(The Center Square) - Senate Republicans are pushing to freeze automatic increases to lawmaker salaries and per diem pay as the state slashes its budget because of the COVID-19 pandemic.
On Monday, Senate Minority Leader Chris Holbert, R-Parker, said on the Senate floor that he hopes two bills - one freezing increases to lawmakers' per diem pay and another freezing automatic salary increases - will get late filing approvals from majority leadership in the Senate.
Republicans have submitted late bill requests for both pieces of legislation.
Holbert's comments came before the Senate passed a legislative appropriations bill (House Bill 1345) that includes the automatic raises.
"Yes, there are salary and per diem increases included in this bill," Holbert said. "However, those were not approved this year."
Scheduled per diem increases for lawmakers outside of the Denver-metro region were passed by the legislature in 2007.
"This budget has to include those higher numbers, because that's the law," Holbert added.
Legislators' salaries are also scheduled to increase from $40,242 to $41,449 in January of next year. That increase is based on 2015 legislation that made lawmakers' salaries proportional to that of county judges.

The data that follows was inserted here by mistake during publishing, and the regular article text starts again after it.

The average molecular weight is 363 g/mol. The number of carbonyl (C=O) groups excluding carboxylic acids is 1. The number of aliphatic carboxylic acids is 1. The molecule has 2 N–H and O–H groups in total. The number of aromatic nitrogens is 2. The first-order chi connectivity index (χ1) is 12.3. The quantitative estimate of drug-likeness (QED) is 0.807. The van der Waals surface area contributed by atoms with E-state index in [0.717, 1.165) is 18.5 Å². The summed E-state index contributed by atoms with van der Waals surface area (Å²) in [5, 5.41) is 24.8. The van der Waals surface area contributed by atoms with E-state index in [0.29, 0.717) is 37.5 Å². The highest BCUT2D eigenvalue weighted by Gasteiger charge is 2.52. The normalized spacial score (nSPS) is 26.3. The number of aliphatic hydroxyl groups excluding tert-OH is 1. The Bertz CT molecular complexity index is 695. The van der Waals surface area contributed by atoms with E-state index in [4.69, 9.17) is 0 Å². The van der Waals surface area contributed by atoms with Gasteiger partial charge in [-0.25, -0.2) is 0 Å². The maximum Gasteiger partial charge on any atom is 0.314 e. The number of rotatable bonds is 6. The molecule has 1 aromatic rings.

"Because county judges received a raise as of January 1st of this year, as of January 1st next year we're supposed to get another one," Holbert said.
The appropriations bill approved on Monday can't be amended to freeze the salary increases to lawmakers' salaries and per diem pay. Instead, separate legislation is required for two-year freezes to the raises, Holbert said.
Democratic leadership in the Senate, however, must approve the late bill filings.
"If it happens, each of those bills will have an appropriation clause in it that would adjust" the legislative appropriations bill, Holbert said.
Senate Democrats' press office did not respond to a request for comment by The Center Square.
Prior to the appropriation bill's passage, Sen. Rob Woodward, R-Loveland, asked Senate President Leroy Garcia, D-Pueblo, to delay its passage until the bills freezing the raises were passed.
Woodward said the appropriations bill decreases legislative staff pay while "we are all taking a salary increase."